Full Transcript https://mp.weixin.qq.com/s/6csEmhDmlipQCiDo6louGQ
What would Rumi do during the pandemic? Maybe this is no dichotomy thinking here. Maybe he would pray, wear a mask, stand with people who are suffering, and more.
Maybe Western individualism vs identifying with a collective is also a false dichotomy. After all the American constitution started with ‘we, the people’ and it stated ‘we, the people, in order to form a more perfect union, establish justice.’ Justice was never individual, but it is about society.
Justice and love are not two unrelated ideas. “it’s helpful to think of this love as an oceanic wave that pours through you, and when it pours out of your heart, out into the public square, we recognize it as justice.” Needless to say, my mind was blown after hearing this quote. Love flows from God/Source to us into the public square, that is justice. Love here also includes speaking up and willing to criticize when you see something that is injust.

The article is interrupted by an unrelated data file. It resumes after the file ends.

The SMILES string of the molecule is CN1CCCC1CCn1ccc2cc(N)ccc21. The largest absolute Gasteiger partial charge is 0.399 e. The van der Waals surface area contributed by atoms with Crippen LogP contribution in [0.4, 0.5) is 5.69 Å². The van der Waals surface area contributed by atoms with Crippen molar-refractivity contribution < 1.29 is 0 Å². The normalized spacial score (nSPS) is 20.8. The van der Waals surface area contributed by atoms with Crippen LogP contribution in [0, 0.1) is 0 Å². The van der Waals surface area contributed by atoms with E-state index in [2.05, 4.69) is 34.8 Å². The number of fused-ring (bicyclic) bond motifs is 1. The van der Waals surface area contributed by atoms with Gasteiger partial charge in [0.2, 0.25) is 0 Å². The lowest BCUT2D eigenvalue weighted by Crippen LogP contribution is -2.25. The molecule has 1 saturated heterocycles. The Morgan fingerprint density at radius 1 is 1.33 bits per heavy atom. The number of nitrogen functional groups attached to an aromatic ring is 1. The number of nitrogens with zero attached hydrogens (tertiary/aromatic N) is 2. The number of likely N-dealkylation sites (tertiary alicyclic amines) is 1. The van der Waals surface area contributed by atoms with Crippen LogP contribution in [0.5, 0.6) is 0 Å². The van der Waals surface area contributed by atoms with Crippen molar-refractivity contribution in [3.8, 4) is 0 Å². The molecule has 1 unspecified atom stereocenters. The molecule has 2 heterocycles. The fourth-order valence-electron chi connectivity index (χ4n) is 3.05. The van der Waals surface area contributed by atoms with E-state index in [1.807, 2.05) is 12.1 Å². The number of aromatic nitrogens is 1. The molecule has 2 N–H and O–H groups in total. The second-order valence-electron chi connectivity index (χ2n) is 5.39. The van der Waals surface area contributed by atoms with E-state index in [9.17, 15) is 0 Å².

How do we break open our hearts instead of just breaking our hearts? Maybe seeing beyond our finite ego would help. Recognizing we are one life and realizing our suffering are shared. That makes us feel less alone.
How do we enjoy more of our solitude instead of running away from alone time? In Sufism, there is khalwa and jalwa: retreating into yourself and going back out into society. “You would go inside to be alone with the One, and then you would come back and bring the fruits of that into society.” You look inward to see if your soul needs to be recharged. It does not matter what activity charges your soul as long as you return to it again and again until it becomes a practice. Retreating is not an end goal in itself. Then you go out into the world to share the fruits with everyone else.
How do we understand death? Maybe we are all water from the same ocean. The underlying existence never changes, but water can change into different forms. Our loved ones who passed away might become a mist that surrounds us at all times.
In 1968, a white journalist, Grace Halsell, turnt herself black and lived like a black women for half a year. She documented her experience in a book called ‘Soul Sister’. How far could this kind of ‘walking in other people’s shoes’ empathy go?